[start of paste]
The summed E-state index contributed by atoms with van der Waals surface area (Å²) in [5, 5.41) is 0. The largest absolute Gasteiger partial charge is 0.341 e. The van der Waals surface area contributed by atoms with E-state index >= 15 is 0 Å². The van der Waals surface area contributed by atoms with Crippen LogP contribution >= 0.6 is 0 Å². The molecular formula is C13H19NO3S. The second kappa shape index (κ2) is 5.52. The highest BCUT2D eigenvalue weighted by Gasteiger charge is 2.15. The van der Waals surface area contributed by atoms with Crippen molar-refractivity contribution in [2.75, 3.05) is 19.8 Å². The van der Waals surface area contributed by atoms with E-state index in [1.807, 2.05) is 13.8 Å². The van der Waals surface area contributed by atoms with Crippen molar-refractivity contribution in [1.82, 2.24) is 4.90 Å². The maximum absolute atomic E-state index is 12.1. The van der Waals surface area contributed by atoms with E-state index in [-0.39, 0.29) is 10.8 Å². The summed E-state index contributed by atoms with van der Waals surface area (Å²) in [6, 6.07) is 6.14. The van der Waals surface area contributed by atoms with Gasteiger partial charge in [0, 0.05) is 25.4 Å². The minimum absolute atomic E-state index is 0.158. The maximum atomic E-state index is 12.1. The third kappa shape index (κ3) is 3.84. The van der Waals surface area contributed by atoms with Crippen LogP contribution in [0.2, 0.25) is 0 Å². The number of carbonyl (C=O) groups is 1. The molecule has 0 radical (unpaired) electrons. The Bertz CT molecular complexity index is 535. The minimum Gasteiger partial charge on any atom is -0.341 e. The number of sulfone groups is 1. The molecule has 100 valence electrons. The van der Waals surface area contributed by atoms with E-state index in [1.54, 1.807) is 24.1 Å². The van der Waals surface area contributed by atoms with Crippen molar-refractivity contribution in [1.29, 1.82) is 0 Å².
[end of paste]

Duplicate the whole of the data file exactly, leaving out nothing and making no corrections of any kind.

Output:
The summed E-state index contributed by atoms with van der Waals surface area (Å²) in [5, 5.41) is 0. The largest absolute Gasteiger partial charge is 0.341 e. The van der Waals surface area contributed by atoms with E-state index >= 15 is 0 Å². The van der Waals surface area contributed by atoms with Crippen LogP contribution >= 0.6 is 0 Å². The molecular formula is C13H19NO3S. The second kappa shape index (κ2) is 5.52. The highest BCUT2D eigenvalue weighted by Gasteiger charge is 2.15. The van der Waals surface area contributed by atoms with Crippen molar-refractivity contribution in [2.75, 3.05) is 19.8 Å². The van der Waals surface area contributed by atoms with E-state index in [1.807, 2.05) is 13.8 Å². The van der Waals surface area contributed by atoms with Crippen molar-refractivity contribution in [1.82, 2.24) is 4.90 Å². The maximum absolute atomic E-state index is 12.1. The van der Waals surface area contributed by atoms with E-state index in [-0.39, 0.29) is 10.8 Å². The summed E-state index contributed by atoms with van der Waals surface area (Å²) in [6, 6.07) is 6.14. The van der Waals surface area contributed by atoms with Gasteiger partial charge in [0, 0.05) is 25.4 Å². The minimum absolute atomic E-state index is 0.158. The maximum atomic E-state index is 12.1. The third kappa shape index (κ3) is 3.84. The van der Waals surface area contributed by atoms with Crippen LogP contribution in [0.2, 0.25) is 0 Å². The number of carbonyl (C=O) groups is 1. The molecule has 0 radical (unpaired) electrons. The Bertz CT molecular complexity index is 535. The minimum Gasteiger partial charge on any atom is -0.341 e. The number of sulfone groups is 1. The molecule has 100 valence electrons. The van der Waals surface area contributed by atoms with E-state index in [1.54, 1.807) is 24.1 Å². The van der Waals surface area contributed by atoms with Crippen molar-refractivity contribution in [1.29, 1.82) is 0 Å².